Protectionism, Philly-style In supporting measures by Mayor Nutter and Councilman Bill Green to give preference in hiring and purchasing to city residents and businesses, the editors confess that, "Yes, both initiatives sound like protectionism" ("Good to see city take steps to bring more jobs to town," Saturday). They sound like protectionism because they are protectionism. Imagine if the surrounding municipalities all adopted similar policies; each would lose the benefit of free trade with its neighbors to the detriment of all. Beggar-thy-neighbor policies like these hurt everyone.
NEWS
April 17, 2008 | By Pat Toomey
The NAFTA-bashing that defined Ohio's presidential primary has made its way to the Keystone State. With Pennsylvania's crucial primary next week, Hillary Rodham Clinton and Barack Obama are locked in a fierce competition to prove their anti-free-trade bona fides in the state's heavily unionized territories. In their speeches at the Pennsylvania AFL-CIO's annual convention earlier this month, both vowed to oppose the Colombia trade agreement President Bush is pushing. In the same speeches, both reiterated their opposition to NAFTA, with Clinton promising to "fix" it. In stark contrast, Bill Clinton spoke at the same annual convention in 1997, offering a sincere defense of free trade: "About one-third of the economic growth that's produced 13 million new jobs over the last 4 1/2 years," he said, "has come from selling more American products overseas.
BUSINESS
June 3, 2005 | By Tim Johnson INQUIRER FOREIGN SERVICE
U.S. Commerce Secretary Carlos Gutierrez warned China yesterday to crack down hard on piracy or risk "an outbreak of protectionism" in the United States. He lashed out at the wave of counterfeit products that Chinese companies produce, equating such piracy with criminal efforts to counterfeit cash. Unless China's leaders move from promises to strong action on issues such as piracy, Gutierrez said, the Bush administration may find itself hammered by protectionist forces on Capitol Hill irate over currency and trade issues with China.
NEWS
May 15, 2001
KATI SIPP (OpEd column, May 9) is misguided. Free trade improves the quality of life for people in the Third World and lowers the cost of consumer goods here. An individual in a South American slum will never enjoy the quality of life we enjoy here, but working in a factory for $3 a day is better than not working at all. Sipp decries "corporate- driven globalization," nothing but a shallow slogan intended to frighten and to rally support for the type of socialist protectionism she no doubt supports.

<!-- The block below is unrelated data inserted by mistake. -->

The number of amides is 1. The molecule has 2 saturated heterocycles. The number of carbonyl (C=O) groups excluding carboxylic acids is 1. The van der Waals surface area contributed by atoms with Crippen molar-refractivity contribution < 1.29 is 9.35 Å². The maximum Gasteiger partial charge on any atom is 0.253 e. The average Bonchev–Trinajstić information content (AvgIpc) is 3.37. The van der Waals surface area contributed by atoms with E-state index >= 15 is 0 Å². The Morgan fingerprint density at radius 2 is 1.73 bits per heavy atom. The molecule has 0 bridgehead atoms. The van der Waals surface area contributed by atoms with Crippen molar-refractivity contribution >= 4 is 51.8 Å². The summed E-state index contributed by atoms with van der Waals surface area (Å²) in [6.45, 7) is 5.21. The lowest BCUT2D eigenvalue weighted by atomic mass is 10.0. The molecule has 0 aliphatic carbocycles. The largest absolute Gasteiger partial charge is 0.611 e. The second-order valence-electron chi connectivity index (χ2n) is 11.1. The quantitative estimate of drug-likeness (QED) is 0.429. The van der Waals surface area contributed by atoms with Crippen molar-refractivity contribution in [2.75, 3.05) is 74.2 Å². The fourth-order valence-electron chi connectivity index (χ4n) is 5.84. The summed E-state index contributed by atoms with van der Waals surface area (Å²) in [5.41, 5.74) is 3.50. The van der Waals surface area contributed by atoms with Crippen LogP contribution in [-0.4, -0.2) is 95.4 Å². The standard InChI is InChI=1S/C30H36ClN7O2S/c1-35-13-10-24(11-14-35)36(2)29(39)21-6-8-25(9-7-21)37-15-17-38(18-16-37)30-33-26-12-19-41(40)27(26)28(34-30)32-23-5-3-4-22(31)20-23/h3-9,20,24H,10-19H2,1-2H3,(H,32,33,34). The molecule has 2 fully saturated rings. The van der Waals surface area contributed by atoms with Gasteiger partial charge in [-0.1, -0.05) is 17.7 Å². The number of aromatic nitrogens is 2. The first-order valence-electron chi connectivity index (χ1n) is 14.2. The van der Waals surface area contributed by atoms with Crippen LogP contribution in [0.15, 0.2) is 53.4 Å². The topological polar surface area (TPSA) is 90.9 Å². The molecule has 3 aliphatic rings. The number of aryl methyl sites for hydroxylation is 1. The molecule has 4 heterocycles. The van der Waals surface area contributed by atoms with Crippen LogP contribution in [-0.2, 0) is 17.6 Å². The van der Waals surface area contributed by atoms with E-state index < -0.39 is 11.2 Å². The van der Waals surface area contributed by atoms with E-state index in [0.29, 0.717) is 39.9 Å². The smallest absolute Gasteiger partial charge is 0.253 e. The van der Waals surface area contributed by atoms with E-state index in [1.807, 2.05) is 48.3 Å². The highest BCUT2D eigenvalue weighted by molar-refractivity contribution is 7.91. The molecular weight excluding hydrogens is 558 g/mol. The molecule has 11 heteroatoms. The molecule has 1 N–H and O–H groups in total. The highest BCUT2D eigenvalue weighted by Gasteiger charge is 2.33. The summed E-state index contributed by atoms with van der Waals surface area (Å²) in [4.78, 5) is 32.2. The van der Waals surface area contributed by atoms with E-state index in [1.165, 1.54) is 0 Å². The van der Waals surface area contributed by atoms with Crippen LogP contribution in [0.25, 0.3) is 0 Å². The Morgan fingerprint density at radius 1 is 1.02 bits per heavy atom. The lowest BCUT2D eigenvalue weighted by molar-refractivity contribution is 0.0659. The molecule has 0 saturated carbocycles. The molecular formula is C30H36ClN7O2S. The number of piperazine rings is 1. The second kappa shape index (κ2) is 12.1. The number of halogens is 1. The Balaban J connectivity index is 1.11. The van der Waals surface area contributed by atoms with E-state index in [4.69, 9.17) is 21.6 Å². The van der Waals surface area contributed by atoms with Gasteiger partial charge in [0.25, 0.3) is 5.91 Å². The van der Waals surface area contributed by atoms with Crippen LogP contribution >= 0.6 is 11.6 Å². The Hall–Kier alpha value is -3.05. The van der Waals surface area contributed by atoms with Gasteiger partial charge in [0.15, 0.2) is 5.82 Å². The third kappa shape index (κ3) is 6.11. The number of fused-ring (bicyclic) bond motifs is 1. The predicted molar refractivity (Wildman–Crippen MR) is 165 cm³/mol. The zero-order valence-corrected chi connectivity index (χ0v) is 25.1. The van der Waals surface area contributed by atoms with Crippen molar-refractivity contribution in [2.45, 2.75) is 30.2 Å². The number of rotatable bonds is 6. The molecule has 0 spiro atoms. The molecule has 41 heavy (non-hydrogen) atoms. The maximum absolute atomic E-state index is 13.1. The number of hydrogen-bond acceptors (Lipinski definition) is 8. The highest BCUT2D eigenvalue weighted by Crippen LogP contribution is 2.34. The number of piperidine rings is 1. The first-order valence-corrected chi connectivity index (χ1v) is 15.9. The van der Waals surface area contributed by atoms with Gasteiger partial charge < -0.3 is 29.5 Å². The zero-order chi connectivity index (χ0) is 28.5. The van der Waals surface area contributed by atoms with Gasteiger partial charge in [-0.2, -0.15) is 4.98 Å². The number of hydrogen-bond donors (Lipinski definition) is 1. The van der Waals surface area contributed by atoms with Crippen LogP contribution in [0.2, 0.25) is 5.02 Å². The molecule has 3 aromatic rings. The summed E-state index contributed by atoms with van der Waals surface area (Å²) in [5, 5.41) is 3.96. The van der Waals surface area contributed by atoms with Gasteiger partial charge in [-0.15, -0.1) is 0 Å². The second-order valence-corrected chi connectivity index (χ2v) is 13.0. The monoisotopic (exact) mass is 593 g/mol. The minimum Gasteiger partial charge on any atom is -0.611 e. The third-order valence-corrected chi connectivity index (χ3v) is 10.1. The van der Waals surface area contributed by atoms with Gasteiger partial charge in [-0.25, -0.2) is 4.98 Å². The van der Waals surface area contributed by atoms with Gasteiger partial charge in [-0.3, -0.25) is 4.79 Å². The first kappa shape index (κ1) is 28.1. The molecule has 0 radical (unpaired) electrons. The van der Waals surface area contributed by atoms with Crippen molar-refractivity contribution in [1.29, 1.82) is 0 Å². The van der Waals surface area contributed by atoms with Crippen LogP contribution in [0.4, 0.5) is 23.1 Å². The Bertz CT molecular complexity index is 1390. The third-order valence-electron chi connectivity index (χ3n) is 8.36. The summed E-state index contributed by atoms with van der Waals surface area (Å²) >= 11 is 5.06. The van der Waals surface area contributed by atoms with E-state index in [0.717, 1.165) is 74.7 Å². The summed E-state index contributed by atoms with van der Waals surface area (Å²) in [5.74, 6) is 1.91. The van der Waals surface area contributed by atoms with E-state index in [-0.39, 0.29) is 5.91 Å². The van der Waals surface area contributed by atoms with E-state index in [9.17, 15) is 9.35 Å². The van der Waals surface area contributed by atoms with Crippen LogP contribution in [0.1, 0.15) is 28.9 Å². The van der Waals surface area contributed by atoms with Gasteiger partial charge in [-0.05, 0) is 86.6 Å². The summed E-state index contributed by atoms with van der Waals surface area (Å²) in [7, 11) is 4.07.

BUSINESS
June 8, 1999 | By Al Haas, INQUIRER AUTOMOTIVE WRITER
The chairman of DaimlerChrysler told a Philadelphia audience yesterday that Europe and the United States ought to form a "Transatlantic Free Trade Area" to deal with the rising tide of protectionism on both sides of the Atlantic. "Isn't it ironic that at a moment when . . . German and American soldiers are fighting side by side in the NATO Alliance, Europe and the U.S. are at daggers drawn over trade issues?" Juergen E. Schrempp asked in a speech at the Union League marking the World Affairs Council's 50th anniversary.
BUSINESS
March 17, 1999 | By Robert A. Rankin, INQUIRER WASHINGTON BUREAU
Across the nation, cries for protection from competition in foreign trade are suddenly echoing loudly. One reflection of that is that a bipartisan House majority is expected to vote today for a bill that would impose strict quotas on imports of foreign-made steel. Separately, the Clinton administration early this month imposed $520 million in penalties on a variety of European imports, escalating a six-year-old trade skirmish that started over bananas. Moreover, Republican presidential candidate Pat Buchanan echoes Democratic liberals on the left with his populist appeal to blue-collar workers left behind by the global economy.
NEWS
March 8, 1996
Sadly, we haven't seen the last of Pat Buchanan. But if this week's GOP primaries did nothing else - besides, obviously, repairing Bob Dole's front-runner status - they showed the limits of the political Frankenstein that was getting to be called Buchananism. It is part honest anger at fat cats who get put on the cover of Time for firing hard-working parents, part blame-Mexico-first-ism and part holier-than-thou mullahism. In other words, a dangerous, high-octane stew, the dumbest ingredient of which was Mr. Buchanan's proposed economic "solution" - a draw-up-the-bridges, Fortress America protectionism.
NEWS
February 22, 1996
Pat Buchanan's low-budget, high-voltage crusade is storming the Republican ramparts. His shocker in New Hampshire was fueled by gut-level talk that hit home with citizens who feel abandoned by the political and corporate establishment. Voters who hate abortion, for example, but have been snookered by lip service in the past, sense Mr. Buchanan is one guy who'd really attack Roe v. Wade. But what distinguishes Mr. Buchanan most from the GOP pack, what lets him argue he could broaden the party, is this: He's the only Republican candidate tuned in to the economic fears of ordinary people.
NEWS
May 18, 1993 | By STANLEY A. WEISS
If President Clinton is looking for a way to stimulate the economy in the wake of the defeat of his spending package at the hands of filibustering Senate Republicans, he need not look far. The pending North American Free Trade Agreement (NAFTA) would significantly boost the economy without increasing government spending or raising the national debt. Ratifying NAFTA won't be easy, however. It is opposed by organized labor and its allies on Capitol Hill. And Ross Perot has threatened a blitzkrieg.